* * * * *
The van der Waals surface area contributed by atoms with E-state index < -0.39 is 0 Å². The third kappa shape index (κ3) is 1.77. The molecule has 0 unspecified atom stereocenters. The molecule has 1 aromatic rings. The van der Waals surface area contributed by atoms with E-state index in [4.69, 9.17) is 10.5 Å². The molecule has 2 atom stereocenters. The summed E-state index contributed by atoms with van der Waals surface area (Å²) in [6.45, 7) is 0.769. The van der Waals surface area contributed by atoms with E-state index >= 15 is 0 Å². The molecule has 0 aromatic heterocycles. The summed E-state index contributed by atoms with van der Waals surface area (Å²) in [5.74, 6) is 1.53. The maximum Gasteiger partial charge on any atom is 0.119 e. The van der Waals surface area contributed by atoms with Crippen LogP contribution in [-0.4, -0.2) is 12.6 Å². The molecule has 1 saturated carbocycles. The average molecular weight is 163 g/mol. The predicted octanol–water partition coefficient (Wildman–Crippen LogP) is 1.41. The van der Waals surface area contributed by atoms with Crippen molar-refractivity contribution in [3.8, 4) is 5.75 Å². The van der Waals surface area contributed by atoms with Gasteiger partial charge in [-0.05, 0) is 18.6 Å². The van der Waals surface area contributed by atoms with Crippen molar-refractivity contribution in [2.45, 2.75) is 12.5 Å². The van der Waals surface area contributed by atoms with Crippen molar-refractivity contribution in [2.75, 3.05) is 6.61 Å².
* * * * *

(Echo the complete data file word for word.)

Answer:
The van der Waals surface area contributed by atoms with E-state index < -0.39 is 0 Å². The third kappa shape index (κ3) is 1.77. The molecule has 0 unspecified atom stereocenters. The molecule has 1 aromatic rings. The van der Waals surface area contributed by atoms with E-state index in [4.69, 9.17) is 10.5 Å². The molecule has 2 atom stereocenters. The summed E-state index contributed by atoms with van der Waals surface area (Å²) in [6.45, 7) is 0.769. The van der Waals surface area contributed by atoms with E-state index >= 15 is 0 Å². The molecule has 0 aromatic heterocycles. The summed E-state index contributed by atoms with van der Waals surface area (Å²) in [5.74, 6) is 1.53. The maximum Gasteiger partial charge on any atom is 0.119 e. The van der Waals surface area contributed by atoms with Crippen LogP contribution in [-0.4, -0.2) is 12.6 Å². The molecule has 1 saturated carbocycles. The average molecular weight is 163 g/mol. The predicted octanol–water partition coefficient (Wildman–Crippen LogP) is 1.41. The van der Waals surface area contributed by atoms with Crippen molar-refractivity contribution in [3.8, 4) is 5.75 Å². The van der Waals surface area contributed by atoms with Gasteiger partial charge in [-0.05, 0) is 18.6 Å². The van der Waals surface area contributed by atoms with Crippen molar-refractivity contribution in [2.45, 2.75) is 12.5 Å². The van der Waals surface area contributed by atoms with Crippen molar-refractivity contribution in [2.75, 3.05) is 6.61 Å².